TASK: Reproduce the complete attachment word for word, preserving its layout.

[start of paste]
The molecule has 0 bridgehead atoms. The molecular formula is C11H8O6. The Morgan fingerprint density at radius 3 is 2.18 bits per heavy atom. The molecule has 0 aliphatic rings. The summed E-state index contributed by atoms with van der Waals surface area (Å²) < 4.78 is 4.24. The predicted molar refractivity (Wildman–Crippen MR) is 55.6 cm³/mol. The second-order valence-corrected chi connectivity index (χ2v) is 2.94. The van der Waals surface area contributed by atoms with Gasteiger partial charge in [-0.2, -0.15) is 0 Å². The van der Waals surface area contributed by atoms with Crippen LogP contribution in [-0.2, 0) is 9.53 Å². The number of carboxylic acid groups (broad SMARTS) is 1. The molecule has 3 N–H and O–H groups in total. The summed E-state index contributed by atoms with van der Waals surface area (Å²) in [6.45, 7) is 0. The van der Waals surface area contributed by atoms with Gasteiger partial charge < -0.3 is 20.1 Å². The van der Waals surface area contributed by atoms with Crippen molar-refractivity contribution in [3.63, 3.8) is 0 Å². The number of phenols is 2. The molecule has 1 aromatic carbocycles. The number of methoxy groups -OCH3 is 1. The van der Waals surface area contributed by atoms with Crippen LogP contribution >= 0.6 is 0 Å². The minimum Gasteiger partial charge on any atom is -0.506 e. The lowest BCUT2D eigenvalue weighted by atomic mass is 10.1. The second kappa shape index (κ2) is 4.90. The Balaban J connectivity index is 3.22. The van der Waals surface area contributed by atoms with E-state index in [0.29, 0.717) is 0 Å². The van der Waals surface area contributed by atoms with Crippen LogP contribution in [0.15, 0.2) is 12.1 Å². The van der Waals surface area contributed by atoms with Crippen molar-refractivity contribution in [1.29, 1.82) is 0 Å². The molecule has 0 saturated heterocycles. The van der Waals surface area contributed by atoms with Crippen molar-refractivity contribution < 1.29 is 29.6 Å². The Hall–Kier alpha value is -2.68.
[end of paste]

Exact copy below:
The molecule has 0 bridgehead atoms. The molecular formula is C11H8O6. The Morgan fingerprint density at radius 3 is 2.18 bits per heavy atom. The molecule has 0 aliphatic rings. The summed E-state index contributed by atoms with van der Waals surface area (Å²) < 4.78 is 4.24. The predicted molar refractivity (Wildman–Crippen MR) is 55.6 cm³/mol. The second-order valence-corrected chi connectivity index (χ2v) is 2.94. The van der Waals surface area contributed by atoms with Gasteiger partial charge in [-0.2, -0.15) is 0 Å². The van der Waals surface area contributed by atoms with Crippen LogP contribution in [-0.2, 0) is 9.53 Å². The number of carboxylic acid groups (broad SMARTS) is 1. The molecule has 3 N–H and O–H groups in total. The summed E-state index contributed by atoms with van der Waals surface area (Å²) in [6.45, 7) is 0. The van der Waals surface area contributed by atoms with Gasteiger partial charge < -0.3 is 20.1 Å². The van der Waals surface area contributed by atoms with Crippen molar-refractivity contribution in [3.63, 3.8) is 0 Å². The number of phenols is 2. The molecule has 1 aromatic carbocycles. The number of methoxy groups -OCH3 is 1. The van der Waals surface area contributed by atoms with Crippen LogP contribution >= 0.6 is 0 Å². The minimum Gasteiger partial charge on any atom is -0.506 e. The lowest BCUT2D eigenvalue weighted by atomic mass is 10.1. The second kappa shape index (κ2) is 4.90. The Balaban J connectivity index is 3.22. The van der Waals surface area contributed by atoms with E-state index in [0.29, 0.717) is 0 Å². The van der Waals surface area contributed by atoms with Crippen LogP contribution in [0.15, 0.2) is 12.1 Å². The van der Waals surface area contributed by atoms with Crippen molar-refractivity contribution in [1.29, 1.82) is 0 Å². The molecule has 0 saturated heterocycles. The van der Waals surface area contributed by atoms with Crippen molar-refractivity contribution < 1.29 is 29.6 Å². The Hall–Kier alpha value is -2.68.